By Praveen Swami
Mar 23, 2016
The arsenal of the Islamic State in India was stowed under a bed in a tiny apartment in Mumbra. There was a soldering-iron, a voltage-meter, a pair of pliers and a carton of match-boxes, their tips waiting to be stripped of their incendiary powder. There was no one in the group who knew how to actually make a bomb, but the group’s more enthusiastic members had armed themselves with do-it-yourself manuals downloaded from the Internet.
For weeks, the new Islamic State cell in India had been preparing for war. In November last year, a message arrived in the Skype inbox ‘farooqahmedg1’, from ‘gumnambhai’. There was Rs 106,000 waiting to be collected from a hawala dealer in Mumbai’s Dongri area. Another Rs 480,000 came in just weeks later, this time to a dealer near the Parsi Agiyari street, off New Memon Street.
In December, the final orders came. Kamlesh Tiwari, a Hindu Mahasabha organiser in Uttar Pradesh, had been arrested for alleged blasphemy against the Prophet. Muslims had rioted in West Bengal, and a bounty had been announced for Tiwari’s head. The person passing off as ‘gumnambhai’ thought the time was right to strike — documents of the National Investigation Agency say this account was operated by Karnataka-born, Raqqa-based Islamic State jihadist Muhammad Shafi Armar.
The cell’s members, none of whom had ever met their commander, and few of whom had known each other just a few weeks, responded quickly to his call. Their failed plot casts unprecedented light on the new-generation jihadist networks springing up across India, driven by a tide of anger and fear.
Indian jihadist fora saw a wave of discussions on the tide of communal violence which preceded the 2014 Lok Sabha elections. “Such horrific crimes happen when the earth of Allah is not ruled by the law of Allah, i.e., Shariah!!”, explained a user on the encrypted Telegram channel @HindBattle, a popular forum for South Asian jihadists. The Indian subcontinent, it went on, “was under the shade of Shariah for 100s of years”.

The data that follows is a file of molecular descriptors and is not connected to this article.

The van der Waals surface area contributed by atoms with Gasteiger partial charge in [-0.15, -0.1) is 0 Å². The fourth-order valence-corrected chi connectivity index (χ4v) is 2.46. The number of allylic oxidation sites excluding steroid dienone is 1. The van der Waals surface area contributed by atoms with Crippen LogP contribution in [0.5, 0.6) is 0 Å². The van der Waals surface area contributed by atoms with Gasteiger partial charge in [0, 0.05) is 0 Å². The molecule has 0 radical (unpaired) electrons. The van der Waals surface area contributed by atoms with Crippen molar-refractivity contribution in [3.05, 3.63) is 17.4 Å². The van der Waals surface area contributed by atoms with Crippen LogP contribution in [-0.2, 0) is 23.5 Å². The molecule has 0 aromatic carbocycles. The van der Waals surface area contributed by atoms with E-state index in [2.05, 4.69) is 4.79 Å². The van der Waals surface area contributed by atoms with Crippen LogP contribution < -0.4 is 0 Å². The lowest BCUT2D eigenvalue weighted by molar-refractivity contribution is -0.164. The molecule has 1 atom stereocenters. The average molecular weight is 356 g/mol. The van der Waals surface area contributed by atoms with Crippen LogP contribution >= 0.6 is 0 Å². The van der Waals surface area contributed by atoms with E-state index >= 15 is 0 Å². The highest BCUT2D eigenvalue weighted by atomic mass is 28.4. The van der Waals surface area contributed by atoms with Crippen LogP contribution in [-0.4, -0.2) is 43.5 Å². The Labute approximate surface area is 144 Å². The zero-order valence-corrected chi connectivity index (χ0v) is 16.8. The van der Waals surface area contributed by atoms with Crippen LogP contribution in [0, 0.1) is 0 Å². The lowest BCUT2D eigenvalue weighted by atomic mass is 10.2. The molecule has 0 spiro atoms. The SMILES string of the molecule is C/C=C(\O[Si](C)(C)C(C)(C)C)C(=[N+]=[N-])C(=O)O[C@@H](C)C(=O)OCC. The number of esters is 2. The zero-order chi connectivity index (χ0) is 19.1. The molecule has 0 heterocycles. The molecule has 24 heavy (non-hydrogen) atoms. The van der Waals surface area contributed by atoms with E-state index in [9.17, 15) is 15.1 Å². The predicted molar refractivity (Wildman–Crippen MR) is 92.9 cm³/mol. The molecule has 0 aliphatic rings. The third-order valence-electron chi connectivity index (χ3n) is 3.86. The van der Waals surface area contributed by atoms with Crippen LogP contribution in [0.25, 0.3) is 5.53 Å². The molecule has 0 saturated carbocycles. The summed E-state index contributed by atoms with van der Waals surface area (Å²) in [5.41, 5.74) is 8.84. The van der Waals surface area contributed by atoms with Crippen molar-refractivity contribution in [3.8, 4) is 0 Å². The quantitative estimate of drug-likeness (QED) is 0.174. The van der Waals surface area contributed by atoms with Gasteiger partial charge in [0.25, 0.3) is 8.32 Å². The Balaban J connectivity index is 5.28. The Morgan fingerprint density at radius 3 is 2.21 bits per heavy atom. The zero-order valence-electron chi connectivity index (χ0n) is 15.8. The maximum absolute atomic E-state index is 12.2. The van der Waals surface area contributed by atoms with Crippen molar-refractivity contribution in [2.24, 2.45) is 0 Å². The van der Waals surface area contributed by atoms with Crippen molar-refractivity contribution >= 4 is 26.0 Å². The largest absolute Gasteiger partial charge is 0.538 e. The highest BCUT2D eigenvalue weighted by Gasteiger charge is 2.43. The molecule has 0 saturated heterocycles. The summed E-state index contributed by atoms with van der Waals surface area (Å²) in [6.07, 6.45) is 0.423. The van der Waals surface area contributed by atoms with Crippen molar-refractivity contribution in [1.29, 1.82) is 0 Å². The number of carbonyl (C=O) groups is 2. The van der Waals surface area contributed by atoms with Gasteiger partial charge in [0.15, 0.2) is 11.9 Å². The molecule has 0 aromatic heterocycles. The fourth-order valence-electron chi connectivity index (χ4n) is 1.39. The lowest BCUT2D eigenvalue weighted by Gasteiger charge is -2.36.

War on Islam, a video released on several jihadi forums in January 2015, argued that even worse lay ahead for Indian Muslims. A pseudonymous user, ‘GhazwatulHind’, recorded its contents. In another widely-circulated post, an anonymous writer described how his mother and aunt had been forced to have sex with police personnel, in order to secure his father’s release from prison.
Leaders of discussions on jihadist fora began discussing just how this violence might be fought. The Telegram channel @HindBattle laid out a list of requirements, based on slain al-Qaeda jihadist Anwar al-Awlaki’s instructions for jihadists seeking to operate in the West: hideouts; weapons, “even if basic ones” which were made at home; a recruitment team which could reach out line; and, funding.
“Those who want to work in India and ask why there’s no physical qital (warfare) — well, jihad needs preparations. Are you doing it? Ask yourself,” @HindBattle asked.
Ever since 2013, when members of the Indian Mujahideen breakaway faction Tauhid-ul-Ansar had headed into Pakistan’s north-west to train in combat, Bhatkal-born Shafi Armar and Sultan Armar had been asking Indians they met on the Internet just those questions. The men, the NIA says, spent time on Facebook trawling accounts for potential sympathisers, and systematically cultivating them.
In 2014, the Nadwat-ul-Islam educated seminarian Sultan Armar was killed in fighting around the Islamic State stronghold of Raqqa and his younger brother took up the lead on behalf of the Indian contingent. The organisation eventually cracked apart as feuds exploded over the stranglehold Pakistan’s Inter-Services Intelligence exercised over decision-making. The hardliners wanted large-scale attacks on India; the leadership was pushed by the ISI to do nothing that would spark an India-Pakistan crisis.
The new Jund-ul-Khalifa al-Hind, or the Army of the Caliph in India, followed a template unknown in India. Indian Mujahideen operations had relied on men trained at the Lashkar-e-Taiba’s camps in Pakistan, first using plastic explosive brought in from Bangladesh and then black-market ammonium nitrate slurry. It drew its cadre from the Students Islamic Movement of India, and from personal linkages.
Now, the idea was to build an organisation from genuinely committed volunteers, drawn from the online world — volunteers who would learn their craft from the vast resources available on the Internet.
His earliest recruits are alleged by police to include a small group of students from Rajasthan. In 2011, computer science graduate Muhammad Maroof, then a 20-year-old college student, began posting angry messages on Facebook, infuriated by the police’s killings of unarmed Muslims inside a mosque in Rajasthan’s Gopalgarh. His posts, on his personal page ‘MohammadMaroof’, received a number of approving comments from another Facebook user, ‘MohammadAtta’ — the name of the most famous of the 9/11 attackers.